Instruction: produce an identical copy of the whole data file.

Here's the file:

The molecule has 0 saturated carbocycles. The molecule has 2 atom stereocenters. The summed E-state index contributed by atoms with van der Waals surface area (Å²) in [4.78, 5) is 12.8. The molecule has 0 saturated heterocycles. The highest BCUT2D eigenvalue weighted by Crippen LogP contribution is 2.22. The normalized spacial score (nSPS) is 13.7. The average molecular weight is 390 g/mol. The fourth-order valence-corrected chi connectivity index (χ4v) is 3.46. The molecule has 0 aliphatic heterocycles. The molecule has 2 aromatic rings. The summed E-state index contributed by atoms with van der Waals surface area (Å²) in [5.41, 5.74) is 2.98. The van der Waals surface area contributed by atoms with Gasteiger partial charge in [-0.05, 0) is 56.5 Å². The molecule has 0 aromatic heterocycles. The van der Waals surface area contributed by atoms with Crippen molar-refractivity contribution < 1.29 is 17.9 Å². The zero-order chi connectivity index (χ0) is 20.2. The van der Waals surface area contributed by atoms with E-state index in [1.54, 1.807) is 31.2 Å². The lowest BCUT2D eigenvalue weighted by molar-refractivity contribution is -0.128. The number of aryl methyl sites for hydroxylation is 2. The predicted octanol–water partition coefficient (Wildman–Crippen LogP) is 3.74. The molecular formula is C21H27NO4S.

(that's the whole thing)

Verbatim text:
The molecule has 0 saturated carbocycles. The molecule has 2 atom stereocenters. The summed E-state index contributed by atoms with van der Waals surface area (Å²) in [4.78, 5) is 12.8. The molecule has 0 saturated heterocycles. The highest BCUT2D eigenvalue weighted by Crippen LogP contribution is 2.22. The normalized spacial score (nSPS) is 13.7. The average molecular weight is 390 g/mol. The fourth-order valence-corrected chi connectivity index (χ4v) is 3.46. The molecule has 0 aliphatic heterocycles. The molecule has 2 aromatic rings. The summed E-state index contributed by atoms with van der Waals surface area (Å²) in [5.41, 5.74) is 2.98. The van der Waals surface area contributed by atoms with Gasteiger partial charge in [-0.05, 0) is 56.5 Å². The molecule has 0 aromatic heterocycles. The van der Waals surface area contributed by atoms with Crippen molar-refractivity contribution < 1.29 is 17.9 Å². The zero-order chi connectivity index (χ0) is 20.2. The van der Waals surface area contributed by atoms with E-state index in [1.54, 1.807) is 31.2 Å². The lowest BCUT2D eigenvalue weighted by molar-refractivity contribution is -0.128. The number of aryl methyl sites for hydroxylation is 2. The predicted octanol–water partition coefficient (Wildman–Crippen LogP) is 3.74. The molecular formula is C21H27NO4S.